The alarm conduction tests required no special test equipment since the error conditions could be recreated by manually injecting air into the line or pinching off the fluid line. As these conditions could not be recreated on a continuous basis, the manufacturer followed our recommendations to run these tests at spot frequencies for radiated and conducted immunity, with the frequencies selected based on the operating frequencies of ISM and radio devices in the hospital environment. For transient tests (ESD, surge, voltage dips, and interruptions), as the transient phenomena are all short duration events and the error condition would be a long duration event, the primary concern was that these transients did not damage the error-detection circuitry or inhibit the alarm. The ability to detect the error conditions was verified before and after applying each phenomenon, while also verifying that the transient phenomena did not reset the alarm condition.
Prior to implementing the above test plan, there was some discussion on the possibility of having a method of monitoring the alarm circuitry during “normal” operation to verify that they were not susceptible to the applied phenomena (for example, by indication of the analog output from the circuit). This was not possible on the current product line but may be implemented in future products. While it may not alleviate testing in the alarm mode, it might reduce the number of tests required by allowing selection of reduced tests on the mode based on the areas where the circuits showed susceptibility.
Case #2: Telemetry System. This device contained a sensor and would periodically send data acquired by the sensor to a remote data logging device. In normal operation, the device would transmit every 2 minutes; however, the interval could be adjusted for the device to transmit every 90 seconds. It was not possible to reduce this sampling time any further because the device required this as a minimum sampling time to avoid producing invalid data.
Although there were no complicated test configuration issues with this device, the fact that the dwell time could be reduced from 120 to 90 seconds represented a significant test time savings. This case also brought up the issue of an exclusion band for testing. The 4th edition states that degradation in performance around the receiver operating frequency of the device under test can occur during radiated RF immunity tests, so this is allowed. However, the basic safety and essential performance requirements must still be met.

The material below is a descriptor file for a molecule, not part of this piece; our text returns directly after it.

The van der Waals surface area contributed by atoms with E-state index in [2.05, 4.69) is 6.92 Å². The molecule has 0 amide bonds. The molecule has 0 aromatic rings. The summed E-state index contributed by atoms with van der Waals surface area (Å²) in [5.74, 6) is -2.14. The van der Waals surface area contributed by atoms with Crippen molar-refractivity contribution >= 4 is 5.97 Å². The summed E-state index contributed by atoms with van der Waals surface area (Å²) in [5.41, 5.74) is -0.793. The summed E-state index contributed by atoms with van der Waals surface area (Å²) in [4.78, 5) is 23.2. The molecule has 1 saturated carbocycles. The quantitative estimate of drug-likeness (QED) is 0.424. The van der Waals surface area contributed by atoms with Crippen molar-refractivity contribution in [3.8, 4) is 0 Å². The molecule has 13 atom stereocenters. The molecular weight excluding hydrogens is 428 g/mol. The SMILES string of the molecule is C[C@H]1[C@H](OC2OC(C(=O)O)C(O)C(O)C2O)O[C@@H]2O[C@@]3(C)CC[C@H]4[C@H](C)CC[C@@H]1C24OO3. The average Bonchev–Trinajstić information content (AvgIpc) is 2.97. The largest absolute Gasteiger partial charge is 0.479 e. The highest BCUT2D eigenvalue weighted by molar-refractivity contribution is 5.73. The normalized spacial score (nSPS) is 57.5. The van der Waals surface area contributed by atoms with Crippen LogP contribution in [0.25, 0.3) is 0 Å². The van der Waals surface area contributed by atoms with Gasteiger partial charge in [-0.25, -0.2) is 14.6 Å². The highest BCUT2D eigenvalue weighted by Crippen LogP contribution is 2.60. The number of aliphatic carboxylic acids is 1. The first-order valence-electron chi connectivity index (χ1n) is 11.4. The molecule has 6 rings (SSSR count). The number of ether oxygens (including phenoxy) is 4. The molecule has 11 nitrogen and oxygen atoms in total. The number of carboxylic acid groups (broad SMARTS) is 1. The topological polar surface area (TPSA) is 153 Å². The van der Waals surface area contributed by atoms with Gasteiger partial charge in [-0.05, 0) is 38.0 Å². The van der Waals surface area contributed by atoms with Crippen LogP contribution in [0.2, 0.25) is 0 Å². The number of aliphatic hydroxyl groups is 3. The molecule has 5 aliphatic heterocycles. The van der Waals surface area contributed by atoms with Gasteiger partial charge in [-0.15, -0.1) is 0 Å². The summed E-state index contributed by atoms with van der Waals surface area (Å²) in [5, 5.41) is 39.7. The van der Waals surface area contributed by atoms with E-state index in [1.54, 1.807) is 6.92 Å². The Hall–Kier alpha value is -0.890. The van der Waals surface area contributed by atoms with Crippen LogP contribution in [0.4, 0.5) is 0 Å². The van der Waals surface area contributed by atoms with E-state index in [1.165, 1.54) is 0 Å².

Case #3: Ablation System. This piece of medical equipment is designed to use RF heating to cauterize during surgical procedures. The risk management process resulted in identifying two possible problems that might result in an unacceptable safety risk during operation — the first was if the power setting should change or if the device should power-on unintentionally. It was determined that the RF switching off unintentionally was not a risk provided that the instrument indicated that the RF was off and did not re-initiate without manual control.
Two test modes were, therefore, tested. The first was with the power set at a midpoint to allow the displayed power to be monitored for an unacceptable increase or decrease. The second mode was with the device operating in a standby mode to ensure that it did not switch on the RF unintentionally. By providing two samples, radiated immunity was performed on both modes simultaneously to reduce test time.
Case #4: Home Use Patient Monitoring System. The risk management process for this product concluded that there were no functions that were considered essential to the safety of the patient. Any information obtained by the system would be evaluated on a case-by-case basis, and the system was to be used to provide additional patient information between outpatient visits to the physician. Any abnormal data recorded by the system would be evaluated by a physician who, in turn, would run additional tests before making a diagnosis and prescribing treatment.
In this case, the requirements state that it is not necessary to perform immunity tests to declare compliance. However, the manufacturer still wanted to know whether the product was susceptible, so testing was performed. The performance criteria were not related to essential performance, but to anticipated customer expectations.
For most products, performing the assessment against the 4th edition will require testing and updates to documentation supplied to the end user. The importance of the risk management process has been highlighted in this article.
Product-specific knowledge and, in many cases, medical expertise are required to clearly identify basic safety and essential performance and minimize the number of functions and test times that need to be used when evaluating the product for susceptibility to the EMC phenomena described in IEC/EN 60601-1-2. The compliance of radios must also be part of an assessment of the product both with regard to basic safety and essential performance and EMC.
- FDA will accept declarations of conformity in support of premarket submissions using IEC 60601-1-2 Edition 3 until December 31, 2018. After this date period, declarations of conformity must be to Edition 4. www.accessdata.fda.gov
- Date of cessation of presumption of conformity of edition 3 is December 31, 2018. ec.europa.eu
This article was written by David Bare, a chief engineer at NTS in the company's Fremont, CA, lab. For more information, Click Here .